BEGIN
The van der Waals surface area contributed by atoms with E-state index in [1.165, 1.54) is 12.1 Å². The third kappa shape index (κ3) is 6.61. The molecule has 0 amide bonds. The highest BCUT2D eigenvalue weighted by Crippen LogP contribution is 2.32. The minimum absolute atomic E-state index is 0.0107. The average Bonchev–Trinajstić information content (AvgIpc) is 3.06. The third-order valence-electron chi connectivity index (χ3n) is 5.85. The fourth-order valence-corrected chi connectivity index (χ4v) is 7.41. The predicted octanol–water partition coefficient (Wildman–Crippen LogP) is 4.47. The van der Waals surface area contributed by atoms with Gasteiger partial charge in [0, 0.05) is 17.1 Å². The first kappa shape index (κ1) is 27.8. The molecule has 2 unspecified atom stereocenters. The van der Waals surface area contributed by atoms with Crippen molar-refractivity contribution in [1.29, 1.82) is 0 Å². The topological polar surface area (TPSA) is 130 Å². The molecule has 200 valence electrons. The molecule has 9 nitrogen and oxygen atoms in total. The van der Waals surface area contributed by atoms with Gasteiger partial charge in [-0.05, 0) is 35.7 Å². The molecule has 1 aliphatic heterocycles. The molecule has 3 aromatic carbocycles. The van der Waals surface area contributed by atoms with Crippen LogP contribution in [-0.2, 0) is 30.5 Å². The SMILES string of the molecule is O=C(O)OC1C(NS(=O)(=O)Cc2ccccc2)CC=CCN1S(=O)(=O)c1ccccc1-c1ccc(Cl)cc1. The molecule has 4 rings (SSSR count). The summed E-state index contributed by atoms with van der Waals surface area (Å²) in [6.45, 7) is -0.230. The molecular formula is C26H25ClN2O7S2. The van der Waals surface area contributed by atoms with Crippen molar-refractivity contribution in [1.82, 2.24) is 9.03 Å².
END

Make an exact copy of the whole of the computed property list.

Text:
The van der Waals surface area contributed by atoms with E-state index in [1.165, 1.54) is 12.1 Å². The third kappa shape index (κ3) is 6.61. The molecule has 0 amide bonds. The highest BCUT2D eigenvalue weighted by Crippen LogP contribution is 2.32. The minimum absolute atomic E-state index is 0.0107. The average Bonchev–Trinajstić information content (AvgIpc) is 3.06. The third-order valence-electron chi connectivity index (χ3n) is 5.85. The fourth-order valence-corrected chi connectivity index (χ4v) is 7.41. The predicted octanol–water partition coefficient (Wildman–Crippen LogP) is 4.47. The van der Waals surface area contributed by atoms with Gasteiger partial charge in [0, 0.05) is 17.1 Å². The first kappa shape index (κ1) is 27.8. The molecule has 2 unspecified atom stereocenters. The van der Waals surface area contributed by atoms with Crippen molar-refractivity contribution in [1.29, 1.82) is 0 Å². The topological polar surface area (TPSA) is 130 Å². The molecule has 200 valence electrons. The molecule has 9 nitrogen and oxygen atoms in total. The van der Waals surface area contributed by atoms with Gasteiger partial charge in [-0.05, 0) is 35.7 Å². The molecule has 1 aliphatic heterocycles. The molecule has 3 aromatic carbocycles. The van der Waals surface area contributed by atoms with Crippen LogP contribution in [-0.2, 0) is 30.5 Å². The SMILES string of the molecule is O=C(O)OC1C(NS(=O)(=O)Cc2ccccc2)CC=CCN1S(=O)(=O)c1ccccc1-c1ccc(Cl)cc1. The molecule has 4 rings (SSSR count). The summed E-state index contributed by atoms with van der Waals surface area (Å²) in [6.45, 7) is -0.230. The molecular formula is C26H25ClN2O7S2. The van der Waals surface area contributed by atoms with Crippen molar-refractivity contribution in [1.82, 2.24) is 9.03 Å².